Alfred’s Emporium – Episode 20

Rose decided to sacrifice breakfast and go to her room. Molly was waiting there with a breakfast tray, her eyes wet with crying.

“I thought you should have something to eat before you go.” She sniffed.

“I’m not going anywhere, Molly,” Rose replied, touched by the kindness.

“Aren’t you? Oh, I’m so glad, miss!”

Molly thrust the tray into Rose’s hands and scuttled down the stairs to spread the news.

Rose took the tray into her room. The conversation with Mrs Jameson had left her perplexed.

Could it be, she thought, that Alfred and Delia were attached to each other? Was Delia’s call to the dressmaker’s a ruse to meet Alfred?

If that were the case, it was now clear to Rose why Delia had been cross with her for interrupting the assignation.

It seemed there was good reason for the secrecy. Mrs Jameson’s reaction indicated there would be disapproval from Delia’s family.

One thing still puzzled Rose. Even after so short an acquaintance, she would never have imagined Delia would be Alfred’s choice.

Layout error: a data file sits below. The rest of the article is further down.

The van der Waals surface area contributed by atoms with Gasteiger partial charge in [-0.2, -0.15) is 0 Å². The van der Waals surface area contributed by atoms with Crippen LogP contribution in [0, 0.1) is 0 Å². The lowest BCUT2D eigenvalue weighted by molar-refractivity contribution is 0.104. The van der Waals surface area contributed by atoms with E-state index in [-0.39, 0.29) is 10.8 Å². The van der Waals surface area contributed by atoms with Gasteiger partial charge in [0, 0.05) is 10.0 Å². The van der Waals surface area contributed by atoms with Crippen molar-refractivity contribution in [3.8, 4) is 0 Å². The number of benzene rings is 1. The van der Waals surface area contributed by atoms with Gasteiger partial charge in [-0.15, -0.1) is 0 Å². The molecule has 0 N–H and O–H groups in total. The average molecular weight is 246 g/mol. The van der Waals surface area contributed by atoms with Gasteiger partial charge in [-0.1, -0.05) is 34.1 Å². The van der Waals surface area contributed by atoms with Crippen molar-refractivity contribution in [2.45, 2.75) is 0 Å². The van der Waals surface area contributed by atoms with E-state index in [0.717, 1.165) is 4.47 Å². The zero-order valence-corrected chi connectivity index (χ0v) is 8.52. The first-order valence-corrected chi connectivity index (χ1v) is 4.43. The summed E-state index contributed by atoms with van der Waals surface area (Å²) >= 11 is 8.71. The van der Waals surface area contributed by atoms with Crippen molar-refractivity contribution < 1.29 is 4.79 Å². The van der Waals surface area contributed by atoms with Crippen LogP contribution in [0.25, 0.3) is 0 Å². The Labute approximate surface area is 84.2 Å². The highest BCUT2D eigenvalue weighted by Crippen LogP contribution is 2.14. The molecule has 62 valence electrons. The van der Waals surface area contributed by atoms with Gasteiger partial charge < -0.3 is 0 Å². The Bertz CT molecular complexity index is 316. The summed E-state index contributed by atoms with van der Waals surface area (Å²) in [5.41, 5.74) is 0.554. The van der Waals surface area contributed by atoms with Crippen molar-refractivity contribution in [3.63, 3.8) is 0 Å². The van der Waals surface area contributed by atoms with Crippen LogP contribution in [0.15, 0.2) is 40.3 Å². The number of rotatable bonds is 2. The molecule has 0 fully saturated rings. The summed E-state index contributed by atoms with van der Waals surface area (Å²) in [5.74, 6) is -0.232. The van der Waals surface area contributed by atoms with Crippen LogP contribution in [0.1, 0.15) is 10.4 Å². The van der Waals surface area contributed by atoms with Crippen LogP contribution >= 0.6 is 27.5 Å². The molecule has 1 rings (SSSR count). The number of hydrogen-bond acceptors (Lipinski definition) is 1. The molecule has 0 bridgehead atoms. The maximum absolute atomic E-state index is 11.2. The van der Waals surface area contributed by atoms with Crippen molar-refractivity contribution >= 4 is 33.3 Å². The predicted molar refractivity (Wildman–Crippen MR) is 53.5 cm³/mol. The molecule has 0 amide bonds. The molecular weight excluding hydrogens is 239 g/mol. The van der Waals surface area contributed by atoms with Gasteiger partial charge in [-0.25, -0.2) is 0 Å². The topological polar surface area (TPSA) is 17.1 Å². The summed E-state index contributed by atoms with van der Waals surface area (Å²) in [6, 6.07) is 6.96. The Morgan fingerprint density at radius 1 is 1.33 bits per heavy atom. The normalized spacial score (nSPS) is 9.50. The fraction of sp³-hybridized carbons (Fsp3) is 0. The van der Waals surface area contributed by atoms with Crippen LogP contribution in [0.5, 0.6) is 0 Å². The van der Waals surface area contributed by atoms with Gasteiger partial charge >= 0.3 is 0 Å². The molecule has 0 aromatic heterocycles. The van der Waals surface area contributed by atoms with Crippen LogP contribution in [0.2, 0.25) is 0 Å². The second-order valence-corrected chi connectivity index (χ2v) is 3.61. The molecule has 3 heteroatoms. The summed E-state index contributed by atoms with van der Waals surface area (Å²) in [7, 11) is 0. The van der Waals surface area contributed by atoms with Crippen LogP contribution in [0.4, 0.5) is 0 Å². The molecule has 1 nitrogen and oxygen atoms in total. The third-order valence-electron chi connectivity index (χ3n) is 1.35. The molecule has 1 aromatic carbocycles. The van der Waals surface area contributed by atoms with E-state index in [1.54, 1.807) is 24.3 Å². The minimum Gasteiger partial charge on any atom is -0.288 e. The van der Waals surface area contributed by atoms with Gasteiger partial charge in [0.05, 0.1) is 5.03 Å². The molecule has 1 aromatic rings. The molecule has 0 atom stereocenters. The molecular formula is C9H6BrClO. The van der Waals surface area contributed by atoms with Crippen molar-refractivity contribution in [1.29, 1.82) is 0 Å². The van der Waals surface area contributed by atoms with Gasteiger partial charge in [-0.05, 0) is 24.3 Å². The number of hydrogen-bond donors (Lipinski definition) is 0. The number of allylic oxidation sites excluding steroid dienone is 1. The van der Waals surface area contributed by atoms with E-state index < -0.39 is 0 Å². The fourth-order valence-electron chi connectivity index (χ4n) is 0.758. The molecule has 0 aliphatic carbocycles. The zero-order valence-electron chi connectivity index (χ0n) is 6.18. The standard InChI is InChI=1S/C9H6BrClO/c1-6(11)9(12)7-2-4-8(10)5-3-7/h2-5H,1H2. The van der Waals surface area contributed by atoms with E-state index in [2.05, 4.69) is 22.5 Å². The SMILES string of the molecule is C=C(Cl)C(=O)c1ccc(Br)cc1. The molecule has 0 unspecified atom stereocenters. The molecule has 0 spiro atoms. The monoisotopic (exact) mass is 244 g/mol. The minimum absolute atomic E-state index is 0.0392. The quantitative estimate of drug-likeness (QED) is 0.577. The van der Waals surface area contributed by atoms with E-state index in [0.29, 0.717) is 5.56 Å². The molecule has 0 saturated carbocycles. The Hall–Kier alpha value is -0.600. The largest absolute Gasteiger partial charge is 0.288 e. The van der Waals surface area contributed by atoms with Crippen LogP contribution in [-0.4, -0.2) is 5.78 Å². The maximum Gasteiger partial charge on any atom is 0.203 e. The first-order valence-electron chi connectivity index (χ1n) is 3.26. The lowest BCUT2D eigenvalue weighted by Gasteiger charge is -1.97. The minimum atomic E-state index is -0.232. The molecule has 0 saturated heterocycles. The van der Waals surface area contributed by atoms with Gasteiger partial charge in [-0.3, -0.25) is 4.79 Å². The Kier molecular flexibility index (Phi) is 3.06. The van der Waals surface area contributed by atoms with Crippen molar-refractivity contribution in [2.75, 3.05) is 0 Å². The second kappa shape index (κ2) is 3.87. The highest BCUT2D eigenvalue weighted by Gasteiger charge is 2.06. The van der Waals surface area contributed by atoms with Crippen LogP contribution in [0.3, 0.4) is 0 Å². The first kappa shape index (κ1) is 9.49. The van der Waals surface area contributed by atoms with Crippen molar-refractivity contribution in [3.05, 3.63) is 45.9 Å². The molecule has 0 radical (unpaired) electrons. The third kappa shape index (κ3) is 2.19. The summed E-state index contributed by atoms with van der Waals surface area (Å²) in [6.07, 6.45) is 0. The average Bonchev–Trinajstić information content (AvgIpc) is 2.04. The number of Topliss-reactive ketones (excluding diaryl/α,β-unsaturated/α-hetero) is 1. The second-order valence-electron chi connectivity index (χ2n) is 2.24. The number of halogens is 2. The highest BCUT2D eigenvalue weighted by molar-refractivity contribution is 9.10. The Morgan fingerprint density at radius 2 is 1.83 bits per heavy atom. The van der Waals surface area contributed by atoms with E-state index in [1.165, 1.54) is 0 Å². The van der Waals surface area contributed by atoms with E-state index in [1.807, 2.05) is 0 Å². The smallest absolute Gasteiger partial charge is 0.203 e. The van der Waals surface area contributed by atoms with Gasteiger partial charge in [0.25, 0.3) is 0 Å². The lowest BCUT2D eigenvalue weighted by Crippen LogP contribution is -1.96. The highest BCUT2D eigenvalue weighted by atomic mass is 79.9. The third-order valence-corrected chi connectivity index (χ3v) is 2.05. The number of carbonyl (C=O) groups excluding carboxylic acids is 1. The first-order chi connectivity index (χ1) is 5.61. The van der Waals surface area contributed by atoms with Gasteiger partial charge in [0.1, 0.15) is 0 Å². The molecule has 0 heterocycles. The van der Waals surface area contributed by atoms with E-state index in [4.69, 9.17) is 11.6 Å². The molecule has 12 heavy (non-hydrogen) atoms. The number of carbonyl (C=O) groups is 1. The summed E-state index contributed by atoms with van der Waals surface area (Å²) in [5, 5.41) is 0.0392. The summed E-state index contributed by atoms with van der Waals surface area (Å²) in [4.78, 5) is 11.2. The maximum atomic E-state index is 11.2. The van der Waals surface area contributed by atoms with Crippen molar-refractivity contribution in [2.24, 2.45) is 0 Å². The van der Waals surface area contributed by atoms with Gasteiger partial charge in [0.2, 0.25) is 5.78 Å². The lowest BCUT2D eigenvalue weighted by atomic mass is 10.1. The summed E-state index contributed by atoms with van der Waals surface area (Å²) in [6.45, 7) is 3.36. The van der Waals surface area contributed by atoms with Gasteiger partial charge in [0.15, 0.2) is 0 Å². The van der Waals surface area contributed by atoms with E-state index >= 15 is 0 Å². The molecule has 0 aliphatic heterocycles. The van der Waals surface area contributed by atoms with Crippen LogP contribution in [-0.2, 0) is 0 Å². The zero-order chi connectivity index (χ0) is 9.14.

*  *  *  *

Mariah Hapstall put down her duster and stared at her son.

“Alfred, you haven’t heard a word I said.”

“I’m sorry, Mother. What was it?”

“I asked what is wrong. You’ve been in a dream all morning.”

Alfred left the bottles he’d been idly stacking and pulled on his outdoor coat.

It would do no good to ponder over yesterday, he thought. He had to find out for himself.

“I have something on my mind, Mother,” he replied. “I need to go out. I won’t be more than two hours or so. I’m going to Cross Roads House.”

“So soon? I didn’t know Mrs Jameson had sent another order.”

“She hasn’t,” he replied.

“Cross Roads House!” Mariah repeated. “You intend to drive all that way without a delivery?”

“I think there’s been a misunderstanding, Mother,” Alfred explained. “I might be able to set things right.”

“Well,” she muttered. “If Mrs Jameson withdraws her custom, I’ll not miss her, nor her imperious ways.”

Alfred hurried to the shed at the rear of his shop and put the cart to. Lissip, the old but spirited mare, twitched her ears.

“Come on, girl,” he said, climbing aboard.

He couldn’t explain to his mother why he felt so responsible for Rose. He didn’t know himself.

They’d only just met, but Alfred sensed there was a vulnerability about her.

He’d been so pleased to see her yesterday, but he couldn’t forget the fearful expression on her face as she’d been driven away. If it were possible, he was going to help her.

Abigail Phillips

Abbie is the newest member of the fiction team at the "Friend." She loves how varied the role is - every day is different and there is always a new story to read. She is keen to work closely with established writers and discover new writers, too.